Impact of implementing developmental screening at 12 and 24 months in a pediatric practice

Hollie Hix-Small, Kevin Marks, Jane Squires, Robert Nickel

Research output: Contribution to journalArticle

119 Citations (Scopus)

Abstract

OBJECTIVES. The purpose of this study was to investigate the effectiveness and costs of incorporating a parent-completed developmental screening tool, the Ages and Stages Questionnaire, into the 12- and 24-month well-child visits under "real-world" conditions, using a combined in-office and mail-back data collection protocol. METHODS. A convenience sample of 1428 caregivers and children presenting for their 12- or 24-month well-child visit between April 2005 and March 2006 participated. Children with identified delays or disorders were excluded. Board-certified pediatricians (n = 18) and nurse practitioners (n = 2) acted as secondary participants. Pediatricians were blinded to Ages and Stages Questionnaire results when completing the Pediatric Developmental Impression. Patients with delayed Ages and Stages Questionnaire or Pediatric Developmental Impression results were referred for additional evaluation. RESULTS. Referral rates increased by 224%. Pediatrician referral on the basis of the Pediatric Developmental Impression was predicted significantly by suspected communication delay and gross motor delay. The Ages and Stages Questionnaire and Pediatric Developmental Impression results differed significantly, with overall agreement of 81.8%. Of Ages and Stages Questionnaire-delayed cases, 67.5% were not detected by pediatricians. Of the 78 patients referred on the basis of combined Ages and Stages Questionnaire and Pediatric Developmental Impression results, 53 would not have been referred on the basis of Pediatric Developmental Impression results alone; 37 patients qualified for special services, and 44 were scheduled for additional developmental monitoring. The rate of Ages and Stages Questionnaire return by caregivers/parents was 54%. CONCLUSIONS. Referral rates increased dramatically, with the greatest increase at 12 months. Although patients with pediatrician referrals were likely to qualify for services (96%), physician referrals accounted for only 42% of total referrals, which highlights the need for pediatric developmental screening. The 54% Ages and Stages Questionnaire return rate, although acceptable under study conditions, calls for alternative implementation strategies.

Original languageEnglish (US)
Pages (from-to)381-389
Number of pages9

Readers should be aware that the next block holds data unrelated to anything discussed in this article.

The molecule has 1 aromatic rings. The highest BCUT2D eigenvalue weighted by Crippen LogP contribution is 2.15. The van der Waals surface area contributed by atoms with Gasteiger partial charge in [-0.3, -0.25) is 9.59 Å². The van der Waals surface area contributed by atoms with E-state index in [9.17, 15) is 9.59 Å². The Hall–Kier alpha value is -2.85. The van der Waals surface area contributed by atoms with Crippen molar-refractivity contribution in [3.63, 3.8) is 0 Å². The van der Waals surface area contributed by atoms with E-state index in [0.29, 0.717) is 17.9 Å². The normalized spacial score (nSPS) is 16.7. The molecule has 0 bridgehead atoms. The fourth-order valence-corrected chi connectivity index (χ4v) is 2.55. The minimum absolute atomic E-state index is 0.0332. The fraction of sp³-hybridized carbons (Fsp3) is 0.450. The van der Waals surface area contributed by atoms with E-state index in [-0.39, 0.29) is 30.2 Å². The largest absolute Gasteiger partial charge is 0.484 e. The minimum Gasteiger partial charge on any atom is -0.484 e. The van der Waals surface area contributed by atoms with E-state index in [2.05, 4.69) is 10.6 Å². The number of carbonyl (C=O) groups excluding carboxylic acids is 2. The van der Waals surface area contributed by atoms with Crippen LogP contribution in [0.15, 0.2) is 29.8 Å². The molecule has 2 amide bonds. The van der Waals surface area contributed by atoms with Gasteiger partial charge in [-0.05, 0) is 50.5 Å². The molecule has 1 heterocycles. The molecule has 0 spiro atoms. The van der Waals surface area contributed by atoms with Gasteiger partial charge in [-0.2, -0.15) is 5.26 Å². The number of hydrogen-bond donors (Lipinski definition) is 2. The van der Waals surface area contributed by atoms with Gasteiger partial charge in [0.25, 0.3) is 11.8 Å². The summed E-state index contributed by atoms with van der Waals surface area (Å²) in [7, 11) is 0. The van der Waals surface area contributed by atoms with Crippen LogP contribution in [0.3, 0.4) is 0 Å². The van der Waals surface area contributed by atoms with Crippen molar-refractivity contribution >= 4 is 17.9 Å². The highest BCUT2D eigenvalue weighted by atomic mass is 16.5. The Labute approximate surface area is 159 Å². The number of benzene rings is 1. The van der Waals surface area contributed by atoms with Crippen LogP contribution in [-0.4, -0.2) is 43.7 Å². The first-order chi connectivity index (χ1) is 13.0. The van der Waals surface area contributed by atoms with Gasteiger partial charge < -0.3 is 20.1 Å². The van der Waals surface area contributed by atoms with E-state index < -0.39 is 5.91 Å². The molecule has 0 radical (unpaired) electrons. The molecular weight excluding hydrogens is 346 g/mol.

JournalPediatrics
Volume120
Issue number2
DOIs
StatePublished - Aug 2007

Fingerprint

Pediatrics
Referral and Consultation
Caregivers
Nurse Practitioners
Surveys and Questionnaires
Postal Service
Cost-Benefit Analysis
Parents
Communication
Pediatricians
Physicians

Keywords

  • Ages and Stages Questionnaire
  • Developmental delay
  • Developmental screening
  • Developmental surveillance
  • Early intervention
  • Parent-completed screening

ASJC Scopus subject areas

  • Pediatrics, Perinatology, and Child Health

Cite this

Impact of implementing developmental screening at 12 and 24 months in a pediatric practice. / Hix-Small, Hollie; Marks, Kevin; Squires, Jane; Nickel, Robert.

In: Pediatrics, Vol. 120, No. 2, 08.2007, p. 381-389.

Research output: Contribution to journalArticle

Hix-Small, Hollie ; Marks, Kevin ; Squires, Jane ; Nickel, Robert. / Impact of implementing developmental screening at 12 and 24 months in a pediatric practice. In: Pediatrics. 2007 ; Vol. 120, No. 2. pp. 381-389.
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abstract = "OBJECTIVES. The purpose of this study was to investigate the effectiveness and costs of incorporating a parent-completed developmental screening tool, the Ages and Stages Questionnaire, into the 12- and 24-month well-child visits under {"}real-world{"} conditions, using a combined in-office and mail-back data collection protocol. METHODS. A convenience sample of 1428 caregivers and children presenting for their 12- or 24-month well-child visit between April 2005 and March 2006 participated. Children with identified delays or disorders were excluded. Board-certified pediatricians (n = 18) and nurse practitioners (n = 2) acted as secondary participants. Pediatricians were blinded to Ages and Stages Questionnaire results when completing the Pediatric Developmental Impression. Patients with delayed Ages and Stages Questionnaire or Pediatric Developmental Impression results were referred for additional evaluation. RESULTS. Referral rates increased by 224{\%}. Pediatrician referral on the basis of the Pediatric Developmental Impression was predicted significantly by suspected communication delay and gross motor delay. The Ages and Stages Questionnaire and Pediatric Developmental Impression results differed significantly, with overall agreement of 81.8{\%}. Of Ages and Stages Questionnaire-delayed cases, 67.5{\%} were not detected by pediatricians. Of the 78 patients referred on the basis of combined Ages and Stages Questionnaire and Pediatric Developmental Impression results, 53 would not have been referred on the basis of Pediatric Developmental Impression results alone; 37 patients qualified for special services, and 44 were scheduled for additional developmental monitoring. The rate of Ages and Stages Questionnaire return by caregivers/parents was 54{\%}. CONCLUSIONS. Referral rates increased dramatically, with the greatest increase at 12 months. Although patients with pediatrician referrals were likely to qualify for services (96{\%}), physician referrals accounted for only 42{\%} of total referrals, which highlights the need for pediatric developmental screening. The 54{\%} Ages and Stages Questionnaire return rate, although acceptable under study conditions, calls for alternative implementation strategies.",
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